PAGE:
Energy Efficiency And Lighting Controls

How connected LED lighting controls can benefit small- to medium-sized businesses.

By Jason Jeunnette
From the December 2022 Issue

Since small companies overwhelmingly dominate the U.S. business sector, it follows that the smaller scale facilities they occupy comprise most of the nation’s 5.9 million commercial buildings. Over 90% (5.55 million) of these buildings measure less than 50,000 ft., according to U.S. Energy Information Administration (EIA) data.

At that scale, small companies and buildings put a whopping dent in commercial electricity usage. To date, factors ranging from unfamiliarity with technology to wariness about upfront costs and ROI are causing facility managers to leave tremendous savings on the table as they steer clear of a potentially game-changing solution: networked lighting controls (NLC).

networked lighting controls (NLC)
Connected lighting allows facility managers to access the vast benefits of building intelligence. (Photo: Adobe Stock)

The EIA’s most recent Commercial Buildings Energy Consumption Survey found that only a third of commercial buildings under 50,000 sq. ft. make use of lighting control strategies. As federal funds begin flowing into building upgrades after recent passage of the Inflation Reduction Act, it is essential that owners and managers of commercial buildings of all sizes change this narrative and include lighting controls in all or most projects.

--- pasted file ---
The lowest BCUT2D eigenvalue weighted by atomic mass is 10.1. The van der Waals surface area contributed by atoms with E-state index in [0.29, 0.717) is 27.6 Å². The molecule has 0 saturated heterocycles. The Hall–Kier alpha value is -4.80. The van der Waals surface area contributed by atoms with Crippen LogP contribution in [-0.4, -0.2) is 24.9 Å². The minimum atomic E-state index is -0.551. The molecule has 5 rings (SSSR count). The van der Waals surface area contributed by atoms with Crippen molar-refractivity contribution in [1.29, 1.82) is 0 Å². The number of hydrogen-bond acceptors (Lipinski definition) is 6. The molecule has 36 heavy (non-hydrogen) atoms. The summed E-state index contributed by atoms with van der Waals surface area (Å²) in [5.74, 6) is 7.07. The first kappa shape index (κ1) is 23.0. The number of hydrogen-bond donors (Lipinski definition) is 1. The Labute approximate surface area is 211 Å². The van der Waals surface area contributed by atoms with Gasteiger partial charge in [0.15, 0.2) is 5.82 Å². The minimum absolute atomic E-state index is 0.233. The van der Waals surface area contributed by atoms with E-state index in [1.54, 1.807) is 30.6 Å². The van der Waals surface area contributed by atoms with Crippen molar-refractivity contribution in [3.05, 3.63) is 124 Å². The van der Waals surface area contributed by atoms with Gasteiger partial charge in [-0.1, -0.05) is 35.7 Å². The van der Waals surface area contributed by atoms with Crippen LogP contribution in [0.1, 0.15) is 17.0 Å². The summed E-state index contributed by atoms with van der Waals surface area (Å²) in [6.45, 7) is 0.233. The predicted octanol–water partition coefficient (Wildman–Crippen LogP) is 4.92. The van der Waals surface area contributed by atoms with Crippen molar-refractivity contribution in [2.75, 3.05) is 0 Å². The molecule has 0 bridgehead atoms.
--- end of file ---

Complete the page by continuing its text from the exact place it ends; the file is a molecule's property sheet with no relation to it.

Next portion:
Benefits Of Connected Lighting

LED fixtures installed when the technology first hit over a decade ago are now due for replacement, making lighting projects perfect candidates for upcoming building upgrades. But, since LEDs installed today could remain in place for at least another 10 years, simply replacing old LEDs with new ones, or switching out older lighting technology for LED luminaires, won’t suffice from an energy efficiency standpoint. Instead, project managers should pair LEDs with NLCs at the time of installation—a strategy a study by the DesignLights Consortium (DLC) and Northwest Energy Efficiency Alliance found increases energy savings dramatically—averaging 47% across eight different building types and ratcheting up to nearly 70% for some.

In addition, connected lighting allows facility managers to access the myriad benefits of building intelligence. This enables smart building functions ranging from energy monitoring and better diagnostics to asset tracking, building security, and integration with HVAC and other systems—while giving building occupants more control over their environment and contributing to circadian wellness.